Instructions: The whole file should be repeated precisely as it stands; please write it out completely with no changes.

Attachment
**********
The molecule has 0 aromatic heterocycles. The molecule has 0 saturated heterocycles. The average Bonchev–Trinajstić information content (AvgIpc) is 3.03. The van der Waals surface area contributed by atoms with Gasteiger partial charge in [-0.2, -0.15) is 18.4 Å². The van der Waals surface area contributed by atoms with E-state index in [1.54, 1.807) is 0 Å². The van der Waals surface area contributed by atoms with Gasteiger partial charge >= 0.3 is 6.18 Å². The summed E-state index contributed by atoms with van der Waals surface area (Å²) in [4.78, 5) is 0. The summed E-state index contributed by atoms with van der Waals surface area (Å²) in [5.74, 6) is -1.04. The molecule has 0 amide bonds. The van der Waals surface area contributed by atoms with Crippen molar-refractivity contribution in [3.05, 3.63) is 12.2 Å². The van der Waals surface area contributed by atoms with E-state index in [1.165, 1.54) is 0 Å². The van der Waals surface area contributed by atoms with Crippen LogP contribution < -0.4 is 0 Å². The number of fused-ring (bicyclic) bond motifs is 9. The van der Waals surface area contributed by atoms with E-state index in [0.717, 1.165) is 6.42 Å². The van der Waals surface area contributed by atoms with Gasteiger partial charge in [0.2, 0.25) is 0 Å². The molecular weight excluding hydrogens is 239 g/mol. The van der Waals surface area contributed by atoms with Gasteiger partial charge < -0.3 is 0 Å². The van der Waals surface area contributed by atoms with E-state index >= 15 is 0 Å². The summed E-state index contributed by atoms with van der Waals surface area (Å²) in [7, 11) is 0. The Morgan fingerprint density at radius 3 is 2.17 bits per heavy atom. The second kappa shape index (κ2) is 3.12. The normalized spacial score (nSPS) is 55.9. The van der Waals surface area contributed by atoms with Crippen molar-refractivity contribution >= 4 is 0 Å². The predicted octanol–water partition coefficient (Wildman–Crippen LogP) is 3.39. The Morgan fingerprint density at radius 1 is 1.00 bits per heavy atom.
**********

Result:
The molecule has 0 aromatic heterocycles. The molecule has 0 saturated heterocycles. The average Bonchev–Trinajstić information content (AvgIpc) is 3.03. The van der Waals surface area contributed by atoms with Gasteiger partial charge in [-0.2, -0.15) is 18.4 Å². The van der Waals surface area contributed by atoms with E-state index in [1.54, 1.807) is 0 Å². The van der Waals surface area contributed by atoms with Gasteiger partial charge >= 0.3 is 6.18 Å². The summed E-state index contributed by atoms with van der Waals surface area (Å²) in [4.78, 5) is 0. The summed E-state index contributed by atoms with van der Waals surface area (Å²) in [5.74, 6) is -1.04. The molecule has 0 amide bonds. The van der Waals surface area contributed by atoms with Crippen molar-refractivity contribution in [3.05, 3.63) is 12.2 Å². The van der Waals surface area contributed by atoms with E-state index in [1.165, 1.54) is 0 Å². The van der Waals surface area contributed by atoms with Crippen LogP contribution < -0.4 is 0 Å². The number of fused-ring (bicyclic) bond motifs is 9. The van der Waals surface area contributed by atoms with E-state index in [0.717, 1.165) is 6.42 Å². The van der Waals surface area contributed by atoms with Gasteiger partial charge in [0.2, 0.25) is 0 Å². The molecular weight excluding hydrogens is 239 g/mol. The van der Waals surface area contributed by atoms with Gasteiger partial charge < -0.3 is 0 Å². The van der Waals surface area contributed by atoms with E-state index >= 15 is 0 Å². The summed E-state index contributed by atoms with van der Waals surface area (Å²) in [7, 11) is 0. The Morgan fingerprint density at radius 3 is 2.17 bits per heavy atom. The second kappa shape index (κ2) is 3.12. The normalized spacial score (nSPS) is 55.9. The van der Waals surface area contributed by atoms with Crippen molar-refractivity contribution >= 4 is 0 Å². The predicted octanol–water partition coefficient (Wildman–Crippen LogP) is 3.39. The Morgan fingerprint density at radius 1 is 1.00 bits per heavy atom.